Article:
Teams pack boats with fish to prepare to feed ailing orca

Teams pack boats with fish to prepare to feed ailing orca
The Lummi police boat heads to the west side of San Juan Island in an attempt to feet chinook salmon to an ailing young orca, J50, seen from the King County Research Vessel SoundGardian, Friday, Aug. 10, 2018. Teams of whale experts raced out to sea Thursday to help an ailing young killer whale, but they don't plan to intervene to help a mother orca in the same critically endangered pod that has been pushing the body of her dead calf for more than two weeks. (Alan Berner/The Seattle Times via AP, Pool)

Teams taking drastic measures to save a young, ailing killer whale loaded up two boats with live fish and rushed to waters near an island off Washington state Friday, preparing if needed to feed the critically endangered orca a day after injecting it with medicine.

But by early afternoon, it appeared the 3½-year-old female orca known as J50 was too far north in Canadian waters and that any trial feeding effort would not happen Friday, said Brad Hanson, a wildlife biologist with the National Oceanic and Atmospheric Administration who is leading response efforts on the .

The team led by the U.S. agency lacks a permit to feed the sick whale live salmon in Canadian waters, though it had one for medical treatment. NOAA would apply for the feeding permit if conditions are right, said Lynne Barre, NOAA Fisheries' recovery coordinator for the whales.

The team will decide in the field whether to feed the orca, which is emaciated and possibly suffering an infection, depending on a number of factors, including the animal's behavior and location, Barre told reporters.

With the whale not close by, crews did a practice run for the feeding, sending salmon through a turquoise tube off the back of a boat. Researchers with the Whale Sanctuary Project took a sample of the fish scales so they can later genetically track whether the whales consume that fish, while other crews with the Lummi tribe scooped the salmon out of a large bin and sent it into the water.

Teams pack boats with fish to prepare to feed ailing orca
Chinook salmon from the Marblemount hatchery on the Skagit River are loaded onto the King County Research Vessel SoundGuardian at the dock in Bellingham, Wash., Friday, Aug., 10, 2018. The salmon are intended to feed ailing killer whale in a rare effort to save her. (Alan Berner/The Seattle Times via AP, Pool)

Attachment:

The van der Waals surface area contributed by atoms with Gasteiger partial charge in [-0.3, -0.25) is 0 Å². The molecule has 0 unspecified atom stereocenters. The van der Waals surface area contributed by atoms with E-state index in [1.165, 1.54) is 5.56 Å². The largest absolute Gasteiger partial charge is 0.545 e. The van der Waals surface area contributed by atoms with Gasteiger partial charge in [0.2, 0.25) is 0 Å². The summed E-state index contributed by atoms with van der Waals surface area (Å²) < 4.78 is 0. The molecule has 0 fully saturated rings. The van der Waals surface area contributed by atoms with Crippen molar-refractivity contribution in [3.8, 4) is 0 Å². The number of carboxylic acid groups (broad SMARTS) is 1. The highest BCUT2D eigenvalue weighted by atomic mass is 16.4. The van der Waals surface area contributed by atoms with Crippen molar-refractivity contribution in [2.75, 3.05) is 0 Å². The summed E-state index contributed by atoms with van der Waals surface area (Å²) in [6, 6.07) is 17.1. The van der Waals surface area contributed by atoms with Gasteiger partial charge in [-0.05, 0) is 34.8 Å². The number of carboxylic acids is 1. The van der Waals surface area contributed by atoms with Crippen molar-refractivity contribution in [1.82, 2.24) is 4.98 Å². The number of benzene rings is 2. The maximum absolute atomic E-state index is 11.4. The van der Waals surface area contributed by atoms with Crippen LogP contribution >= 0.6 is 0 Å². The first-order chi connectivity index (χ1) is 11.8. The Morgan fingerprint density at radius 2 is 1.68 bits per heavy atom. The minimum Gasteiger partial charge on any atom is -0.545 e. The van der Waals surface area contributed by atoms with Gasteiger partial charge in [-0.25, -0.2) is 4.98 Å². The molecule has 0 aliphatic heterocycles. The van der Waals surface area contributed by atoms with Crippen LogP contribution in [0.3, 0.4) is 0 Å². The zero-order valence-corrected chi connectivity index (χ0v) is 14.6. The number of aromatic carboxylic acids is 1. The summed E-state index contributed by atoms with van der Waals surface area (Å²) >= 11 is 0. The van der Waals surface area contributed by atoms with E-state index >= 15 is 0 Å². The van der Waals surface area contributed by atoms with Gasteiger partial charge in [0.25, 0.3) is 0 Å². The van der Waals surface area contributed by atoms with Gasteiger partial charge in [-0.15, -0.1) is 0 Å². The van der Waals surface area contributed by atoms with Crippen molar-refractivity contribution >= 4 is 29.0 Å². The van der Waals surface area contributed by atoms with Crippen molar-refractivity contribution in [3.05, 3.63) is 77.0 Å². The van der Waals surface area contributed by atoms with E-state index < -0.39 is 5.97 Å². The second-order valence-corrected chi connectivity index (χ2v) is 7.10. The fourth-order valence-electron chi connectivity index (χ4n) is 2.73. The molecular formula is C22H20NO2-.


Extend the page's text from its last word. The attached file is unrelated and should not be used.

The whale was given a dose of antibiotics from a dart Thursday, and a veterinarian was able to do a health assessment. Marty Haulena, head veterinarian at Vancouver Aquarium, thinks about half of the dose went into the young orca.

He says the whale is incredibly skinny but was swimming well and there were no obvious signs of abnormality with her skin. They didn't observe whether J50 had been eating or not.

It was dramatic how thin she was, Haulena said, adding that he wants to know more about her digestive system and whether she's been eating.

He said she's breathing normally, taking deep dives and easily keeping up with her group, so respiratory disease is falling down the list of concerns. The team of experts who followed the whale on the water for about six hours Thursday got a breath sample to analyze whether she might have bacteria or fungus in her airway.

Teams pack boats with fish to prepare to feed ailing orca
Lummi tribal members and Washington Department of Fish & Wildlife untangle a chinook salmon from a net used to transfer it to the King County Research Vessel SoundGuardian in Bellingham, Wash., Friday, Aug. 10, 2018. The salmon are intended to feed an ailing young orca, J50. (Alan Berner/The Seattle Times via AP, Pool)

The young whale is one of just 75 of the fish-eating orcas that frequent the inland waters of Washington state. There hasn't been a successful birth since 2015.

They face nutritional stress over a lack of their preferred food source, Chinook salmon, as well as threats from toxic contamination and vessel noise and disturbances that disrupt their ability to communicate and forage.

Another female orca in the same pod has triggered an international outpouring as she clings to the body of her dead calf that died two weeks ago. Scientists are worried about her and will watch her but don't have plans to help her or remove the calf. She was last seen Thursday still carrying her calf.

The last time scientists rescued a in the region was in 2002 when a northern resident killer whale known as Springer was found swimming alone in Puget Sound.

Experts say Springer's case was different because she was isolated. She was moved into a floating net pen and veterinarians assessed her medical condition and treated her. She was fed live salmon in the pen. She returned to her family of in Canada later that year and in 2013 was seen with her new calf.

Teams pack boats with fish to prepare to feed ailing orca
In this Tuesday, Aug. 7, 2018, Southern Resident killer whale J50 and her mother, J16, swim off the west coast of Vancouver Island near Port Renfrew, B.C. J50 is the sick whale that a team of experts are hoping to save by giving her antibiotics or feeding her live salmon at sea. The experts now have authorization to intervene with medical treatment in both U.S. and Canadian waters once the critically endangered orca shows up again in the inland waters of the Pacific Northwest. (Brian Gisborne/Fisheries and Oceans Canada via AP)

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